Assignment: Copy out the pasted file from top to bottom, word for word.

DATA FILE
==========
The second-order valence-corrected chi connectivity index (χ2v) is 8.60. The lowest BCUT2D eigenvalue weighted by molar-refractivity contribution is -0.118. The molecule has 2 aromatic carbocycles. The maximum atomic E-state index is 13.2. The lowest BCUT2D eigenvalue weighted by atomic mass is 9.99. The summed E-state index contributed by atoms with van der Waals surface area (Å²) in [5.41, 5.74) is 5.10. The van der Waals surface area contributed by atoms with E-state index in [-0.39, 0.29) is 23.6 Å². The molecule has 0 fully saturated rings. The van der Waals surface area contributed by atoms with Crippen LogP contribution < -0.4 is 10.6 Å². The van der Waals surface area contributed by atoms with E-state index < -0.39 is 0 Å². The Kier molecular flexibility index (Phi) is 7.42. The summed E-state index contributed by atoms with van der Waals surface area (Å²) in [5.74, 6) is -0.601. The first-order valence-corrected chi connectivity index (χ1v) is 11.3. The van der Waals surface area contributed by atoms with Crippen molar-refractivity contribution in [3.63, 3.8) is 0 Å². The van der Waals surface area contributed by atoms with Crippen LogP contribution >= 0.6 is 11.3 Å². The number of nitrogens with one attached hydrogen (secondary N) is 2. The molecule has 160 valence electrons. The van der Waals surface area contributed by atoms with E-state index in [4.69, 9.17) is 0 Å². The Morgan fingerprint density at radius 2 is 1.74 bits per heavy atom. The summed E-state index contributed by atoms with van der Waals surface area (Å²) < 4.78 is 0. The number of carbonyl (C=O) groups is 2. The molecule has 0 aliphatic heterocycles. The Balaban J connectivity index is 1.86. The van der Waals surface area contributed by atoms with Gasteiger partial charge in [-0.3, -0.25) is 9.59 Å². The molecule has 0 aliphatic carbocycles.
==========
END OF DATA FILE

The second-order valence-corrected chi connectivity index (χ2v) is 8.60. The lowest BCUT2D eigenvalue weighted by molar-refractivity contribution is -0.118. The molecule has 2 aromatic carbocycles. The maximum atomic E-state index is 13.2. The lowest BCUT2D eigenvalue weighted by atomic mass is 9.99. The summed E-state index contributed by atoms with van der Waals surface area (Å²) in [5.41, 5.74) is 5.10. The van der Waals surface area contributed by atoms with E-state index in [-0.39, 0.29) is 23.6 Å². The molecule has 0 fully saturated rings. The van der Waals surface area contributed by atoms with Crippen LogP contribution < -0.4 is 10.6 Å². The van der Waals surface area contributed by atoms with E-state index < -0.39 is 0 Å². The Kier molecular flexibility index (Phi) is 7.42. The summed E-state index contributed by atoms with van der Waals surface area (Å²) in [5.74, 6) is -0.601. The first-order valence-corrected chi connectivity index (χ1v) is 11.3. The van der Waals surface area contributed by atoms with Crippen molar-refractivity contribution in [3.63, 3.8) is 0 Å². The van der Waals surface area contributed by atoms with Crippen LogP contribution >= 0.6 is 11.3 Å². The number of nitrogens with one attached hydrogen (secondary N) is 2. The molecule has 160 valence electrons. The van der Waals surface area contributed by atoms with E-state index in [4.69, 9.17) is 0 Å². The Morgan fingerprint density at radius 2 is 1.74 bits per heavy atom. The summed E-state index contributed by atoms with van der Waals surface area (Å²) < 4.78 is 0. The number of carbonyl (C=O) groups is 2. The molecule has 0 aliphatic heterocycles. The Balaban J connectivity index is 1.86. The van der Waals surface area contributed by atoms with Gasteiger partial charge in [-0.3, -0.25) is 9.59 Å². The molecule has 0 aliphatic carbocycles.